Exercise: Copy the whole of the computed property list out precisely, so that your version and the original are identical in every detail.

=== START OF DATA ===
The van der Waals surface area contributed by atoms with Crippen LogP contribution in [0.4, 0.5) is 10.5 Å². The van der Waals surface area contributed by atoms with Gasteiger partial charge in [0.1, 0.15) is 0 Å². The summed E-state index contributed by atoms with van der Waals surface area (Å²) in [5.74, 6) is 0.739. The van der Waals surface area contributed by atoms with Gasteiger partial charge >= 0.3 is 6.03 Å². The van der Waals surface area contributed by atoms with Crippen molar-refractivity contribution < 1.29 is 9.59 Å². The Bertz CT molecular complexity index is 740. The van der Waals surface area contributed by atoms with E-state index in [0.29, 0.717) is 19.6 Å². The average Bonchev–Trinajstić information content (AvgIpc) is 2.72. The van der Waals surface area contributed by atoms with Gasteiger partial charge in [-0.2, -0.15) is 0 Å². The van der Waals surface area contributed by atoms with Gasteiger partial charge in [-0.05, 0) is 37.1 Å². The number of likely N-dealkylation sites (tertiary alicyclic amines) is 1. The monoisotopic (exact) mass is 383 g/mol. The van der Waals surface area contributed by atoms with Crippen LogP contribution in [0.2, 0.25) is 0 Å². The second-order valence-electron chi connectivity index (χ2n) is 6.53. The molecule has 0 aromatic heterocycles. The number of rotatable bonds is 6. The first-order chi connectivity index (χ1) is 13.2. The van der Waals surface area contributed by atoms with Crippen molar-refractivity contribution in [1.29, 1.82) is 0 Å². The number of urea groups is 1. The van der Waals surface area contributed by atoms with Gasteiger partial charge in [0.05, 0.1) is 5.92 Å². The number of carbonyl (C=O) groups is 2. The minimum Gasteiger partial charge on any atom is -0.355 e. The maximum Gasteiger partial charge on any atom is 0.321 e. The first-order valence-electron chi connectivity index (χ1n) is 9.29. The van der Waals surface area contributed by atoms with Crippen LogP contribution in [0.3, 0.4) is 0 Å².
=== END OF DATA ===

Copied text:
The van der Waals surface area contributed by atoms with Crippen LogP contribution in [0.4, 0.5) is 10.5 Å². The van der Waals surface area contributed by atoms with Gasteiger partial charge in [0.1, 0.15) is 0 Å². The summed E-state index contributed by atoms with van der Waals surface area (Å²) in [5.74, 6) is 0.739. The van der Waals surface area contributed by atoms with Gasteiger partial charge >= 0.3 is 6.03 Å². The van der Waals surface area contributed by atoms with Crippen molar-refractivity contribution < 1.29 is 9.59 Å². The Bertz CT molecular complexity index is 740. The van der Waals surface area contributed by atoms with E-state index in [0.29, 0.717) is 19.6 Å². The average Bonchev–Trinajstić information content (AvgIpc) is 2.72. The van der Waals surface area contributed by atoms with Gasteiger partial charge in [-0.2, -0.15) is 0 Å². The van der Waals surface area contributed by atoms with Gasteiger partial charge in [-0.05, 0) is 37.1 Å². The number of likely N-dealkylation sites (tertiary alicyclic amines) is 1. The monoisotopic (exact) mass is 383 g/mol. The van der Waals surface area contributed by atoms with Crippen LogP contribution in [0.2, 0.25) is 0 Å². The second-order valence-electron chi connectivity index (χ2n) is 6.53. The molecule has 0 aromatic heterocycles. The number of rotatable bonds is 6. The first-order chi connectivity index (χ1) is 13.2. The van der Waals surface area contributed by atoms with Crippen molar-refractivity contribution in [1.29, 1.82) is 0 Å². The number of urea groups is 1. The van der Waals surface area contributed by atoms with Gasteiger partial charge in [0.05, 0.1) is 5.92 Å². The number of carbonyl (C=O) groups is 2. The minimum Gasteiger partial charge on any atom is -0.355 e. The maximum Gasteiger partial charge on any atom is 0.321 e. The first-order valence-electron chi connectivity index (χ1n) is 9.29. The van der Waals surface area contributed by atoms with Crippen LogP contribution in [0.3, 0.4) is 0 Å².